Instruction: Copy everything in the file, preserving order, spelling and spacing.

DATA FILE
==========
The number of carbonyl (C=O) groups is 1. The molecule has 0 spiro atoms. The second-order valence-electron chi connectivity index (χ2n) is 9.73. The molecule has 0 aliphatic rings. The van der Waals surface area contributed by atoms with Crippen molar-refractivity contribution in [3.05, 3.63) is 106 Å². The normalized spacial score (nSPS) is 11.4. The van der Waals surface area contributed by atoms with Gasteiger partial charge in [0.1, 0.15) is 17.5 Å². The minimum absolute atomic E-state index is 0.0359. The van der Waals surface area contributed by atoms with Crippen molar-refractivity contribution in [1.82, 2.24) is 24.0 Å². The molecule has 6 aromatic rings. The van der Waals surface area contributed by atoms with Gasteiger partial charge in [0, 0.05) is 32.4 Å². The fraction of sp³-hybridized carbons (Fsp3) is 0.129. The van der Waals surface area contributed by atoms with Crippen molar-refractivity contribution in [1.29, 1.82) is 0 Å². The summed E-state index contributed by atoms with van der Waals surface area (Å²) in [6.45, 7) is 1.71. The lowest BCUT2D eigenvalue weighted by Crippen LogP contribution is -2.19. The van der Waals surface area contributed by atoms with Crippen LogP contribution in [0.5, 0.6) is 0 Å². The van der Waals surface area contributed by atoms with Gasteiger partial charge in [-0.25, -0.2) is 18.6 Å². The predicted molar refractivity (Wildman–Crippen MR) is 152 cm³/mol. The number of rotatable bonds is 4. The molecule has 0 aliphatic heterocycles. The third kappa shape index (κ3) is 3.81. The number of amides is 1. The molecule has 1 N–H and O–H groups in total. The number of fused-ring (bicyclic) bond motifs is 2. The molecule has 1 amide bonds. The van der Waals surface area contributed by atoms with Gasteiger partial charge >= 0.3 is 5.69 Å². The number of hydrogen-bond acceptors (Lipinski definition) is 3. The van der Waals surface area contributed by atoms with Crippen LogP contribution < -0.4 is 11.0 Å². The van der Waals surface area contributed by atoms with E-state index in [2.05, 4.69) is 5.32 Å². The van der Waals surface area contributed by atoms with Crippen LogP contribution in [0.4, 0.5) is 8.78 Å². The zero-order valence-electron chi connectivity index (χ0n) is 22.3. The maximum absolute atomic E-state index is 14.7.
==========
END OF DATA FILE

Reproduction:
The number of carbonyl (C=O) groups is 1. The molecule has 0 spiro atoms. The second-order valence-electron chi connectivity index (χ2n) is 9.73. The molecule has 0 aliphatic rings. The van der Waals surface area contributed by atoms with Crippen molar-refractivity contribution in [3.05, 3.63) is 106 Å². The normalized spacial score (nSPS) is 11.4. The van der Waals surface area contributed by atoms with Gasteiger partial charge in [0.1, 0.15) is 17.5 Å². The minimum absolute atomic E-state index is 0.0359. The van der Waals surface area contributed by atoms with Crippen molar-refractivity contribution in [1.82, 2.24) is 24.0 Å². The molecule has 6 aromatic rings. The van der Waals surface area contributed by atoms with Gasteiger partial charge in [0, 0.05) is 32.4 Å². The fraction of sp³-hybridized carbons (Fsp3) is 0.129. The van der Waals surface area contributed by atoms with Crippen molar-refractivity contribution in [1.29, 1.82) is 0 Å². The summed E-state index contributed by atoms with van der Waals surface area (Å²) in [6.45, 7) is 1.71. The lowest BCUT2D eigenvalue weighted by Crippen LogP contribution is -2.19. The van der Waals surface area contributed by atoms with Crippen LogP contribution in [0.5, 0.6) is 0 Å². The van der Waals surface area contributed by atoms with Gasteiger partial charge in [-0.25, -0.2) is 18.6 Å². The predicted molar refractivity (Wildman–Crippen MR) is 152 cm³/mol. The number of rotatable bonds is 4. The molecule has 0 aliphatic heterocycles. The third kappa shape index (κ3) is 3.81. The number of amides is 1. The molecule has 1 N–H and O–H groups in total. The number of fused-ring (bicyclic) bond motifs is 2. The molecule has 1 amide bonds. The van der Waals surface area contributed by atoms with Gasteiger partial charge >= 0.3 is 5.69 Å². The number of hydrogen-bond acceptors (Lipinski definition) is 3. The van der Waals surface area contributed by atoms with Crippen LogP contribution < -0.4 is 11.0 Å². The van der Waals surface area contributed by atoms with E-state index in [2.05, 4.69) is 5.32 Å². The van der Waals surface area contributed by atoms with Crippen LogP contribution in [0.4, 0.5) is 8.78 Å². The zero-order valence-electron chi connectivity index (χ0n) is 22.3. The maximum absolute atomic E-state index is 14.7.